The visit ended in the same sort of whirlwind of activity it started with — we were fortunate that the rains were few and far between, which enabled ease of travel and meetings in the area.
Linda and I were pleased to welcome well-wishers who came to see us off and to go and visit with old friends who lived in the area; a wonderful surprise was to have a delightful young deaf man, Vandi, come by the missionary training center to say good bye. Vandi was on his way to his job as an agriculture assistant supporting Manjama Clinic, one of the rural medical clinics associated with Mercy Hospital. Manjama also has a hybrid solar/wind power generation system to run their off-grid refrigerator.
Peter Jaka, local contractor, and Derek Reinhard walk the Mercy Hospital grounds to site the Enviro-Loo project
In the afternoon, Mr. Jaka, the contractor who led the sanitation project at the deaf school in January, came to Mercy Hospital to meet the administrator and to walk the grounds and discuss placement of the Eloos when they arrive and construction begins.
The location of the four waterless solar composting latrines will be in line with the master expansion plan, which was initiated for Mercy Hospital recently.
Sanitation projects at Mercy Hospital will benefit the local community as well as staff and patients
It’s an exciting time as the capacity of Mercy Hospital grows. The Eloos are part of the overall waste management plan and will positively impact the surrounding community.
While at Bo Hospital yesterday morning, surveying for the pediatric solar electric project, Linda and I also met with a group of business and nursing students from Long Island University – Brooklyn, led by Dr. Mohammed Ghriga and Diane Kilts, RN. The students were in Sierra Leone for two weeks, experiencing a variety of jobs and activities having to do with health care as well as with business, learning operations as well as going out to support the hospital personnel during a health-screening outreach at a local town.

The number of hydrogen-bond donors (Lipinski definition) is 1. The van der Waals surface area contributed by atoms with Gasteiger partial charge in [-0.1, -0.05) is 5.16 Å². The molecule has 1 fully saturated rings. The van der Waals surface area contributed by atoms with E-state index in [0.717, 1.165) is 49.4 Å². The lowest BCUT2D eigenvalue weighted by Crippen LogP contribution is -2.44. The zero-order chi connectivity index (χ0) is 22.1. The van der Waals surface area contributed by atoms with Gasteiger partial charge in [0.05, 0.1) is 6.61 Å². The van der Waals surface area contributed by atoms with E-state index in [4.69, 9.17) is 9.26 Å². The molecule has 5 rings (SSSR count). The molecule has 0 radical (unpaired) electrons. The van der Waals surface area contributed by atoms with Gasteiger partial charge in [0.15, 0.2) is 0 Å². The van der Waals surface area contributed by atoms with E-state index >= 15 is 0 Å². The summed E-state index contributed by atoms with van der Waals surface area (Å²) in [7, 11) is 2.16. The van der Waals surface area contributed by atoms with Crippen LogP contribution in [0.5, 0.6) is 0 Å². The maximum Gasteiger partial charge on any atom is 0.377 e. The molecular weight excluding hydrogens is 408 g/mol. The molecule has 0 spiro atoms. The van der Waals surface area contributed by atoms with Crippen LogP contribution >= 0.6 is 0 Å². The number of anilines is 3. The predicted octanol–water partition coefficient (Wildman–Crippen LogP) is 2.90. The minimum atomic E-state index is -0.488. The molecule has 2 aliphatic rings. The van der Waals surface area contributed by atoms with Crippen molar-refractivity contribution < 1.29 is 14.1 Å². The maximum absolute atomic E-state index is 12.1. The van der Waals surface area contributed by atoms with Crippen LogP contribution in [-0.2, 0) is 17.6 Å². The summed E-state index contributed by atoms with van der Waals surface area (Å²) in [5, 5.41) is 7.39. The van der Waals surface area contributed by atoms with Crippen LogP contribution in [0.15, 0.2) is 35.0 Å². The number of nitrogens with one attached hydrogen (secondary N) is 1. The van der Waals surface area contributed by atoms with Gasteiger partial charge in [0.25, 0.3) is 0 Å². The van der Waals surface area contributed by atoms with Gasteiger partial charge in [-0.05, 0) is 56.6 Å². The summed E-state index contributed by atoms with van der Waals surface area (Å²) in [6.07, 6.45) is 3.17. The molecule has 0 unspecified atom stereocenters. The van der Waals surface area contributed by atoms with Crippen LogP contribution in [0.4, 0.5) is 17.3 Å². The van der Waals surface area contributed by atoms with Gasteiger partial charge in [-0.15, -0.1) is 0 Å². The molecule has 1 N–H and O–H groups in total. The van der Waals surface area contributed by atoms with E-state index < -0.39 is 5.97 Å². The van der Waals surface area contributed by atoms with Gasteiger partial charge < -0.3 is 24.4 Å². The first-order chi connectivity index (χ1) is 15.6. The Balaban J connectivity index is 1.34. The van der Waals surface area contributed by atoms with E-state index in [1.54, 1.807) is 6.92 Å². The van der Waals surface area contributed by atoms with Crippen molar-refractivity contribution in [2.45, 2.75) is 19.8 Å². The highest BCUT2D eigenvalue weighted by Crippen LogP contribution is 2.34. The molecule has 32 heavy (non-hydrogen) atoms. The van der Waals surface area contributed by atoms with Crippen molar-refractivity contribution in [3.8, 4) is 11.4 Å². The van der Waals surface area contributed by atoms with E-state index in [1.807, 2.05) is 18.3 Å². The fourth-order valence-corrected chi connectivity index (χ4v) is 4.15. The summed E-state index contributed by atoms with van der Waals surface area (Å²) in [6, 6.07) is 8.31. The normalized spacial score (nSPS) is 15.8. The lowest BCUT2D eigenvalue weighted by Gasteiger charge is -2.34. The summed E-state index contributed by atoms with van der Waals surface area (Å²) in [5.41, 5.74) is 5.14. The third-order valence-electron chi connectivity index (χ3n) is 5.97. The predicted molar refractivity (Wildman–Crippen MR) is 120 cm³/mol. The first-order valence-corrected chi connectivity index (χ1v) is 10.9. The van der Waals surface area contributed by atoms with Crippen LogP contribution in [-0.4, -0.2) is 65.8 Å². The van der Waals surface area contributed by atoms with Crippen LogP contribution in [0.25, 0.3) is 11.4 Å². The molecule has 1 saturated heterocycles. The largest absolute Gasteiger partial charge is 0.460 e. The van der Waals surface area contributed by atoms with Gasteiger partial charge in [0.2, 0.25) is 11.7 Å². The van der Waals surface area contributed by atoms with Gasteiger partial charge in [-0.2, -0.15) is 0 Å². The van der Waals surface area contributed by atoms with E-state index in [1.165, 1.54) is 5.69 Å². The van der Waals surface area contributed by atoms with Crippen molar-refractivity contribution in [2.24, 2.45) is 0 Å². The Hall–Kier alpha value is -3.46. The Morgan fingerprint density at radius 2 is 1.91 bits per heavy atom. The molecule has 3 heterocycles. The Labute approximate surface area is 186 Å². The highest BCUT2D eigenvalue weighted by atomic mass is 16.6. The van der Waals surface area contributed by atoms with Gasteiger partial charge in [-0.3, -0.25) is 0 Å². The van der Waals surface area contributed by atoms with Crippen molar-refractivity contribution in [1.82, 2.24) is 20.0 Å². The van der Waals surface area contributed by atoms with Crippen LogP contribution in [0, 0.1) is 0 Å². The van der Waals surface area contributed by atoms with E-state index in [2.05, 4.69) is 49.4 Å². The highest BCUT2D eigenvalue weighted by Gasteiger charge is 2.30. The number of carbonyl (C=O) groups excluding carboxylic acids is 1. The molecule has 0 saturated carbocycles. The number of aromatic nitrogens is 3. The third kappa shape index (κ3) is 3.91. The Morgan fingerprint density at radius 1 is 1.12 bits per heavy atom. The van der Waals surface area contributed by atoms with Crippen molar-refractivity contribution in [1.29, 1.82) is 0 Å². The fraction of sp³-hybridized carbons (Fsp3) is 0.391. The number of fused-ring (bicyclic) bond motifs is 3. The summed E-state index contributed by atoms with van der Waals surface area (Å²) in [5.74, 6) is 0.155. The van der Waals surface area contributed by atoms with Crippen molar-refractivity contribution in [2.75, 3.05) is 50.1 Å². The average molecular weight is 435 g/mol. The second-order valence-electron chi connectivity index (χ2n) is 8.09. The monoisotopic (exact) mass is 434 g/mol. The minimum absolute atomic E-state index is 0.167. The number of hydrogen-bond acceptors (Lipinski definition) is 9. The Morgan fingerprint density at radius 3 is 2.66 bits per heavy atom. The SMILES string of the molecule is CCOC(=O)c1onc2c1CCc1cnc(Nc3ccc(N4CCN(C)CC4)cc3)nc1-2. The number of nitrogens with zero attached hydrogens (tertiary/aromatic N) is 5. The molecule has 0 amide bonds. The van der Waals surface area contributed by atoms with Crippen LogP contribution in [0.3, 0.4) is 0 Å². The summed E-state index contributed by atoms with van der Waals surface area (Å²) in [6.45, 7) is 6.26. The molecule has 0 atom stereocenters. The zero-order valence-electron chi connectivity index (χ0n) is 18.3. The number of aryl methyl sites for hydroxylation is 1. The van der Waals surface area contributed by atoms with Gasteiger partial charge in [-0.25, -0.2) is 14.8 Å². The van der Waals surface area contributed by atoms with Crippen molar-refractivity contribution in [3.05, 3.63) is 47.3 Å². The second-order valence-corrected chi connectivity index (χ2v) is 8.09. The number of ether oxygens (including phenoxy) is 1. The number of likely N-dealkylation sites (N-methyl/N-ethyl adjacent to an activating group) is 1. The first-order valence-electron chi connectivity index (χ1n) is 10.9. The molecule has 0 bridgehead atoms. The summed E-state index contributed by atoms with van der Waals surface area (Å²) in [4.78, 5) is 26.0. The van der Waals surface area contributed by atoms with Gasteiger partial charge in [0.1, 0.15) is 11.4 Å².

Before the trip, students had been tasked to research an aspect of sustainability in the context of developing countries; I was amazed at the insight and questions each posed in an impromptu round-table discussion we had–there were observations about technologies and challenges to solar, wind, biomass, waste management and the like. In the end Linda and I were invited to dinner the next evening to continue the conversation along with eat some really good Sierra Leonean dishes.
Deeper Missions Executive Director, Derek Reinhard, meets Dr. Maggi of West Africa Fistula Foundation
At the dinner, I was honored to meet Dr. Darius Maggi of the West Africa Fistula Foundation (our impromptu meeting actually took place in an area of the WAFF’s current building at Bo Hospital).
Along with his passion for healing, Dr. Maggi provided a valuable perspective on medical business operations in Sierra Leone; he is keen to collaborate and I hope to continue the conversation with him and his energy engineers as he continues his work in the area.
May 18 — On the road…and what a pleasant surprise!
The past three trips I made to Sierra Leone, on the road near Freetown, I caught a glimpse of a compound which included a number of small solar panel arrays. I made a note to look for it on this trip and, fortunately I have an awesome wife who pointed out a Solar Training Center as we zipped along the highway–this was the same location as the arrays I’d seen on earlier trips.
Figuring we had some time to stop (we were on our way to catch the ferry in Freetown across to the Lungi airport), I asked Abu, our driver, to return to the center. You can imagine my excitement to learn of the “Barefoot Women Solar Training Center”, formed in partnership with Barefoot College in Tilonia, India.
At the Barefoot Women Solar Training Center at Konta Line, Koya Chiefdom, Port Loko District
The Chief Solar Engineer, Nancy Kanu, and the General Secretary of the training center, Edward Ananque, were gracious and met my wife and I to describe their mission to empower uneducated women in rural villages by teaching them solar electric installation and maintenance.
I’m grateful for the meeting and hope to learn more from them, perhaps even partner with them, in rural village electrification projects sometime in the future.